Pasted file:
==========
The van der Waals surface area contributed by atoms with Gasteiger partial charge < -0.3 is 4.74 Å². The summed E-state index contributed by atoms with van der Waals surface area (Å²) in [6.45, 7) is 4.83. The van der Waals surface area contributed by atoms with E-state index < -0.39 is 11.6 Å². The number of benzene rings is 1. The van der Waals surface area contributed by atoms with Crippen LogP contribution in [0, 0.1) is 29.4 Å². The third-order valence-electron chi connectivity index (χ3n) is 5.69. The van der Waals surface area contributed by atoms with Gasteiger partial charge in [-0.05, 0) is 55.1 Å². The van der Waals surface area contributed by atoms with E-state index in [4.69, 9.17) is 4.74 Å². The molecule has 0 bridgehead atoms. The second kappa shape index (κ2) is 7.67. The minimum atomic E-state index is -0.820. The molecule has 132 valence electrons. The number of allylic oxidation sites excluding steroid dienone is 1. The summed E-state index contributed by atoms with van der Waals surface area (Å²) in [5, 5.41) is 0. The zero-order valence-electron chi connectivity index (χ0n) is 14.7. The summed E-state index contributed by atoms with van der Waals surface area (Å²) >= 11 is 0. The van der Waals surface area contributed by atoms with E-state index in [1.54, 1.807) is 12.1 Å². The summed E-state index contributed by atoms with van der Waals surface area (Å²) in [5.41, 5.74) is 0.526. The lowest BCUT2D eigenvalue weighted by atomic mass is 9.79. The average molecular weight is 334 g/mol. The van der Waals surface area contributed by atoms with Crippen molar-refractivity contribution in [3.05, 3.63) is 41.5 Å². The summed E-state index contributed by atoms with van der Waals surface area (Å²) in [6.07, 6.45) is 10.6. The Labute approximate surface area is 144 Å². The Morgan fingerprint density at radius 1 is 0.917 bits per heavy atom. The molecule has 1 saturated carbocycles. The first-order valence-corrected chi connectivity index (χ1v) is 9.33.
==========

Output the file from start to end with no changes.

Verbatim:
The van der Waals surface area contributed by atoms with Gasteiger partial charge < -0.3 is 4.74 Å². The summed E-state index contributed by atoms with van der Waals surface area (Å²) in [6.45, 7) is 4.83. The van der Waals surface area contributed by atoms with E-state index < -0.39 is 11.6 Å². The number of benzene rings is 1. The van der Waals surface area contributed by atoms with Crippen LogP contribution in [0, 0.1) is 29.4 Å². The third-order valence-electron chi connectivity index (χ3n) is 5.69. The van der Waals surface area contributed by atoms with Gasteiger partial charge in [-0.05, 0) is 55.1 Å². The van der Waals surface area contributed by atoms with E-state index in [4.69, 9.17) is 4.74 Å². The molecule has 0 bridgehead atoms. The second kappa shape index (κ2) is 7.67. The minimum atomic E-state index is -0.820. The molecule has 132 valence electrons. The number of allylic oxidation sites excluding steroid dienone is 1. The summed E-state index contributed by atoms with van der Waals surface area (Å²) in [5, 5.41) is 0. The zero-order valence-electron chi connectivity index (χ0n) is 14.7. The summed E-state index contributed by atoms with van der Waals surface area (Å²) >= 11 is 0. The van der Waals surface area contributed by atoms with E-state index in [1.54, 1.807) is 12.1 Å². The summed E-state index contributed by atoms with van der Waals surface area (Å²) in [5.41, 5.74) is 0.526. The lowest BCUT2D eigenvalue weighted by atomic mass is 9.79. The average molecular weight is 334 g/mol. The van der Waals surface area contributed by atoms with Crippen molar-refractivity contribution in [3.05, 3.63) is 41.5 Å². The summed E-state index contributed by atoms with van der Waals surface area (Å²) in [6.07, 6.45) is 10.6. The Labute approximate surface area is 144 Å². The Morgan fingerprint density at radius 1 is 0.917 bits per heavy atom. The molecule has 1 saturated carbocycles. The first-order valence-corrected chi connectivity index (χ1v) is 9.33.